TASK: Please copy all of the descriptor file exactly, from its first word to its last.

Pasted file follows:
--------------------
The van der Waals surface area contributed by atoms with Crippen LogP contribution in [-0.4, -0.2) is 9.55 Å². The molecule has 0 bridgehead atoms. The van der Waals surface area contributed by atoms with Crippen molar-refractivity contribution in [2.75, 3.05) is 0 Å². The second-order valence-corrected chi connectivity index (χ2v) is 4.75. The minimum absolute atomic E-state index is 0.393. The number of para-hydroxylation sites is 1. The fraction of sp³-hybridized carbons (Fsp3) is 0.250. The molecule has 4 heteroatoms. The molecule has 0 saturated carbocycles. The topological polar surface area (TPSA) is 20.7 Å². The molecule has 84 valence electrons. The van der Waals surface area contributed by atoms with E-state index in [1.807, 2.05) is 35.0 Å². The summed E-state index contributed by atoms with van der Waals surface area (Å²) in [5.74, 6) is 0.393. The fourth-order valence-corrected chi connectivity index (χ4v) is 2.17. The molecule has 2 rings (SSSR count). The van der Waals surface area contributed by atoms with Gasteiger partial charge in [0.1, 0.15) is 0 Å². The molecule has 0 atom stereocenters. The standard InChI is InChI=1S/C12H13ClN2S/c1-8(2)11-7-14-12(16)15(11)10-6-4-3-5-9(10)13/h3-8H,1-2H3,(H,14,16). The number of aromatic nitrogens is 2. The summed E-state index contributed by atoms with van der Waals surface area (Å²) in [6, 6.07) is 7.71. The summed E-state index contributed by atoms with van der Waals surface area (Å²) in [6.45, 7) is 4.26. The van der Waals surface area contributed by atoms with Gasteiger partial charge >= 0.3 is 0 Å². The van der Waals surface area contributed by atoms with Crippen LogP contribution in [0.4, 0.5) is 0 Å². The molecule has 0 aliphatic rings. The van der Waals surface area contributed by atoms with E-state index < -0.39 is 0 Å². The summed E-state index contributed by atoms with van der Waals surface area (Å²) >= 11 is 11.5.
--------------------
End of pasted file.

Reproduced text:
The van der Waals surface area contributed by atoms with Crippen LogP contribution in [-0.4, -0.2) is 9.55 Å². The molecule has 0 bridgehead atoms. The van der Waals surface area contributed by atoms with Crippen molar-refractivity contribution in [2.75, 3.05) is 0 Å². The second-order valence-corrected chi connectivity index (χ2v) is 4.75. The minimum absolute atomic E-state index is 0.393. The number of para-hydroxylation sites is 1. The fraction of sp³-hybridized carbons (Fsp3) is 0.250. The molecule has 4 heteroatoms. The molecule has 0 saturated carbocycles. The topological polar surface area (TPSA) is 20.7 Å². The molecule has 84 valence electrons. The van der Waals surface area contributed by atoms with E-state index in [1.807, 2.05) is 35.0 Å². The summed E-state index contributed by atoms with van der Waals surface area (Å²) in [5.74, 6) is 0.393. The fourth-order valence-corrected chi connectivity index (χ4v) is 2.17. The molecule has 2 rings (SSSR count). The van der Waals surface area contributed by atoms with Gasteiger partial charge in [0.1, 0.15) is 0 Å². The molecule has 0 atom stereocenters. The standard InChI is InChI=1S/C12H13ClN2S/c1-8(2)11-7-14-12(16)15(11)10-6-4-3-5-9(10)13/h3-8H,1-2H3,(H,14,16). The number of aromatic nitrogens is 2. The summed E-state index contributed by atoms with van der Waals surface area (Å²) in [6, 6.07) is 7.71. The summed E-state index contributed by atoms with van der Waals surface area (Å²) in [6.45, 7) is 4.26. The van der Waals surface area contributed by atoms with Gasteiger partial charge >= 0.3 is 0 Å². The van der Waals surface area contributed by atoms with Crippen LogP contribution in [0.4, 0.5) is 0 Å². The molecule has 0 aliphatic rings. The van der Waals surface area contributed by atoms with E-state index < -0.39 is 0 Å². The summed E-state index contributed by atoms with van der Waals surface area (Å²) >= 11 is 11.5.